What are your rights to Legal Representation in Strata?


Since the introduction of the new strata legislation, Strata Schemes Management Act, 2015 (NSW) (“SSMA”) it is no longer the case that you may automatically have legal representation at mediation. In fact, under Section 220 of the SSMA, you have no entitlement to legal or other representation, unless all the other parties to the dispute give their consent.

NSW Civil & Administrative Tribunal (“NCAT”)

Under the Civil and Administrative Tribunal Act 2013, Section 45, a party to proceedings in a NCAT matter must represent itself and is not entitled to be represented by any person except with the leave or approval of NCAT. Even if leave is granted, NCAT retains the power to revoke any such leave given.

While there is no express indication under that legislation as to what matters will be taken into account when NCAT exercises its discretionary powers to grant or refuse leave for legal or other representation, NCAT did issue a guideline paper indication what factors would be taken into account when determining whether or not to grant leave. Those guidelines listed the following instances in which NCAT would usually grant leave for legal representation:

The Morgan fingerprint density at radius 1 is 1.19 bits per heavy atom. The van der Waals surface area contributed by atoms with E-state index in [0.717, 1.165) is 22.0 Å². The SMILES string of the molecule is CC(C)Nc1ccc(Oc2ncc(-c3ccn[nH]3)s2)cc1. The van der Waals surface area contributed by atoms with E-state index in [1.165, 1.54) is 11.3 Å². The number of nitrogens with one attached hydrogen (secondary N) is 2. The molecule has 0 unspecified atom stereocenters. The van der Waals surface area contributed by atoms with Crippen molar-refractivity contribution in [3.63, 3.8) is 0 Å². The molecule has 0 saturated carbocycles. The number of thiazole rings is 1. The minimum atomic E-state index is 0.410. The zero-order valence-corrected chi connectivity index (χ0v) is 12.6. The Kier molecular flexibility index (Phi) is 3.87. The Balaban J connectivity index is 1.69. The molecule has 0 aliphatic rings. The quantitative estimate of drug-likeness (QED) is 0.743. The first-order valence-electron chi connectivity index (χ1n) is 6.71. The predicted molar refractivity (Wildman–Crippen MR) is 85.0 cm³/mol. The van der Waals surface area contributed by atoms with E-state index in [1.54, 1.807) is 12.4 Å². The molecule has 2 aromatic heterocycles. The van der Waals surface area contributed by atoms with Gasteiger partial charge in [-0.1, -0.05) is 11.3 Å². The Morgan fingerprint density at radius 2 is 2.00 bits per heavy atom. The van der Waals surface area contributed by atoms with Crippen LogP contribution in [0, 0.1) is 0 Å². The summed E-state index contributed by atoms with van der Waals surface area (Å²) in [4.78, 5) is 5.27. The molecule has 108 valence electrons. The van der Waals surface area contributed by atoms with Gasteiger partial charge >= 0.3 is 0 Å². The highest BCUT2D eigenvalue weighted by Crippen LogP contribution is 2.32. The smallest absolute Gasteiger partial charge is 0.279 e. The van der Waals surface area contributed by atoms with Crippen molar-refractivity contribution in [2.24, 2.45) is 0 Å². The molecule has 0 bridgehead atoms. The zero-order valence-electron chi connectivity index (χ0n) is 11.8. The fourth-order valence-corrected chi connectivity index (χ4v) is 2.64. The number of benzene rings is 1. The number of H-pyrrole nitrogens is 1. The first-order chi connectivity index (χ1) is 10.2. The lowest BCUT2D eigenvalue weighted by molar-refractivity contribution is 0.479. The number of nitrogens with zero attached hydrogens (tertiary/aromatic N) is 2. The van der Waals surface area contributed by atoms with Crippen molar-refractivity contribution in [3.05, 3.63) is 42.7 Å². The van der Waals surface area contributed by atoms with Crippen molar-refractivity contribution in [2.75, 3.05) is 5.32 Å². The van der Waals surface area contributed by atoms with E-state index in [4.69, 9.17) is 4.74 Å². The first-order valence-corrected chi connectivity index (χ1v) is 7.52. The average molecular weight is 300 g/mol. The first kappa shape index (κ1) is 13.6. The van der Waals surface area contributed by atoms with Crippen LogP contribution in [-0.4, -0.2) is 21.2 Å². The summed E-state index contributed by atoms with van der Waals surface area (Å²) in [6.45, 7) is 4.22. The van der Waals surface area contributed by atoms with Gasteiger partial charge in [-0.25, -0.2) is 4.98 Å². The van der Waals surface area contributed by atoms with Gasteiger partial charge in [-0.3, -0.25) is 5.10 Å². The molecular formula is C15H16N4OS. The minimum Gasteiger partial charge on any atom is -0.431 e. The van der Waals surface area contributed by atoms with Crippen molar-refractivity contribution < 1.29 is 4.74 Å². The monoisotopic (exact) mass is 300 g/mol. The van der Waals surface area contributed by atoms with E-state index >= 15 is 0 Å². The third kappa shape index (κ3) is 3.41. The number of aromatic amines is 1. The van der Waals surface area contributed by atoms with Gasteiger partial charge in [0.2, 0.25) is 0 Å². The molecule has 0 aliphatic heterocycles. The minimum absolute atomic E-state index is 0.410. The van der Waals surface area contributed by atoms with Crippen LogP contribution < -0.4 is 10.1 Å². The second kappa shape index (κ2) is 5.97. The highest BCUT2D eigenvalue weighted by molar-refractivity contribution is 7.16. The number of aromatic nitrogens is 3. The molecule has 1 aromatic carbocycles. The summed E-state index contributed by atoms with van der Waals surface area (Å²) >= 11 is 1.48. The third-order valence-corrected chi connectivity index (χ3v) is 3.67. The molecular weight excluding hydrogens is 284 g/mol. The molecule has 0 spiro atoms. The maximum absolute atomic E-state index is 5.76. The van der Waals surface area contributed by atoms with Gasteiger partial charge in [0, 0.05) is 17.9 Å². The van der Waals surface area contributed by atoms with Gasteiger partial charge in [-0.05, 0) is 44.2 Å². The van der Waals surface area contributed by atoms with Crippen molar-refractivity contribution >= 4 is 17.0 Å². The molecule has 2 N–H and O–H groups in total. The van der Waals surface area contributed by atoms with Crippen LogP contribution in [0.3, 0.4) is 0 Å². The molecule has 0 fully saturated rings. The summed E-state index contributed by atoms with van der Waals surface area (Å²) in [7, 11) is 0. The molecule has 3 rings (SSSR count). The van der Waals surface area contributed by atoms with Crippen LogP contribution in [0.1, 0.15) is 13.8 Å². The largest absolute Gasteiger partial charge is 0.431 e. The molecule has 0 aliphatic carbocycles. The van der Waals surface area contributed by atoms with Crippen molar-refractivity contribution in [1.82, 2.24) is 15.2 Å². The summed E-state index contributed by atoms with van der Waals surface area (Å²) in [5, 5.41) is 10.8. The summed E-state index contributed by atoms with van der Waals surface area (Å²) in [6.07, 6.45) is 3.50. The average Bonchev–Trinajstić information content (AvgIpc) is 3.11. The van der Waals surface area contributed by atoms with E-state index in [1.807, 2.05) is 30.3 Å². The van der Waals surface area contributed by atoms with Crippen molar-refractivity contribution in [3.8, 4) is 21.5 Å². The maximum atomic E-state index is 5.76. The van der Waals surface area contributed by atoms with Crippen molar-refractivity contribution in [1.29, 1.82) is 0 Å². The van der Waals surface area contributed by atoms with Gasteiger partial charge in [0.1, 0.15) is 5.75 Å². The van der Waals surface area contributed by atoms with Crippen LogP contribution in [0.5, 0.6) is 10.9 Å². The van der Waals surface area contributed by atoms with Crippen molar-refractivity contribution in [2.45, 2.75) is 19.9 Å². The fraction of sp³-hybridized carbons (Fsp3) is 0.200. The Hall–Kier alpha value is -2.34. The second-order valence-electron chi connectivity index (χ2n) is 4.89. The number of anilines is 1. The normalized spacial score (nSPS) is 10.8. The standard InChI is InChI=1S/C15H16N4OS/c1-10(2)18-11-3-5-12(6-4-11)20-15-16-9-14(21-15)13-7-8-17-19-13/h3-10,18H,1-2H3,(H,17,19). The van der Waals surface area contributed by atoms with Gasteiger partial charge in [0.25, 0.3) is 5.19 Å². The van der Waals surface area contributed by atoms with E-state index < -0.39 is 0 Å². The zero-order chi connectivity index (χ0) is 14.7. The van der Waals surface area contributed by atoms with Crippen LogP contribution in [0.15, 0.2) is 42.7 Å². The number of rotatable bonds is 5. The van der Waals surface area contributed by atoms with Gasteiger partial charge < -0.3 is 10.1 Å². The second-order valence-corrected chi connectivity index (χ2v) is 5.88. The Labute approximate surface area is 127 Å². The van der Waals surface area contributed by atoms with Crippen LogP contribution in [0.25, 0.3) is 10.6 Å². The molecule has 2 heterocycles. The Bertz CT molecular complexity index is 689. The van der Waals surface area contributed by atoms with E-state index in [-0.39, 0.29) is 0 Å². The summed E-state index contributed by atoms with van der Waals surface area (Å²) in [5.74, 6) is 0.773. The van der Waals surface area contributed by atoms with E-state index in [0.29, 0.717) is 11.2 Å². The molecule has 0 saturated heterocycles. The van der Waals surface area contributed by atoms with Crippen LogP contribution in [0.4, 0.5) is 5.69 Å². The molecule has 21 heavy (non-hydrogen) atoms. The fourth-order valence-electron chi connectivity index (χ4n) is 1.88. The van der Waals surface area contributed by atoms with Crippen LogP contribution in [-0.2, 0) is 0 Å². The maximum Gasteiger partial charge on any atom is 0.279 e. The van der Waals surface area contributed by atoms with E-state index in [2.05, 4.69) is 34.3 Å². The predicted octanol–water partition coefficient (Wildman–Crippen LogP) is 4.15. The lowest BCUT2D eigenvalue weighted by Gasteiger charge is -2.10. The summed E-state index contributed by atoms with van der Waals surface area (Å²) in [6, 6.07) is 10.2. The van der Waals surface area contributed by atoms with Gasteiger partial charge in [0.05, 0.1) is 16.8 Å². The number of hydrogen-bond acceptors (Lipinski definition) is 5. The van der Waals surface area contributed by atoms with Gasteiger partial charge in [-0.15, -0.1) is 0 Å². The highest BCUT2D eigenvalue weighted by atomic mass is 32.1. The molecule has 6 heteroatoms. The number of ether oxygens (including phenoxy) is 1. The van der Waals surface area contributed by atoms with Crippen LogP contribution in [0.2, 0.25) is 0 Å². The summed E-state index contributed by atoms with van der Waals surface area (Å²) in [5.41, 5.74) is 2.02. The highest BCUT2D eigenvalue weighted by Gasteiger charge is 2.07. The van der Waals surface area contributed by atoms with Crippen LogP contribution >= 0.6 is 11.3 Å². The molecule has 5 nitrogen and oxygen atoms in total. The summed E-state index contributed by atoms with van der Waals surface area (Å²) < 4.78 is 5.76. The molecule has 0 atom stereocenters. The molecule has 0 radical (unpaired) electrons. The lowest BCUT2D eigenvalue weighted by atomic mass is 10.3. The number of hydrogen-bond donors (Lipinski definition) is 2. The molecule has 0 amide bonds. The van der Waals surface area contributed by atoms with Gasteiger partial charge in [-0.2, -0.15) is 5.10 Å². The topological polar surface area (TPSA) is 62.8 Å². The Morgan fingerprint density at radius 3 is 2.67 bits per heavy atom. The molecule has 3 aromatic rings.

• if the proceedings are in the Home Building List and involve a claim or dispute for more than $30,000;
  • if another party in the proceedings is, or is to be represented by, an Australian legal practitioner;
  • if the application is for a penalty to be imposed under the Strata Schemes Management Act 2015 or the Community Land Management Act 1989;
  • if the proceedings relate to a “tenancy” within the meaning of the Agricultural Tenancies Act 1990 (NSW) and involve a claim or dispute for more than $30,000;
  • if another party in the proceedings is a government agency;
  • if the Tribunal is of the opinion that the party would be placed at a disadvantage if not represented at the hearing; and
  • if the Tribunal is of the opinion that representation should be permitted due to the likelihood that complex issues of law or fact will arise in the proceedings.

So, even if your matter falls within the categories above, there is still no guarantee that you will be entitled to legal representation.

For more details, please review the full NCAT guidelines here.

Please note that this article is provided for information purposes only and is not a substitute for professional legal advice.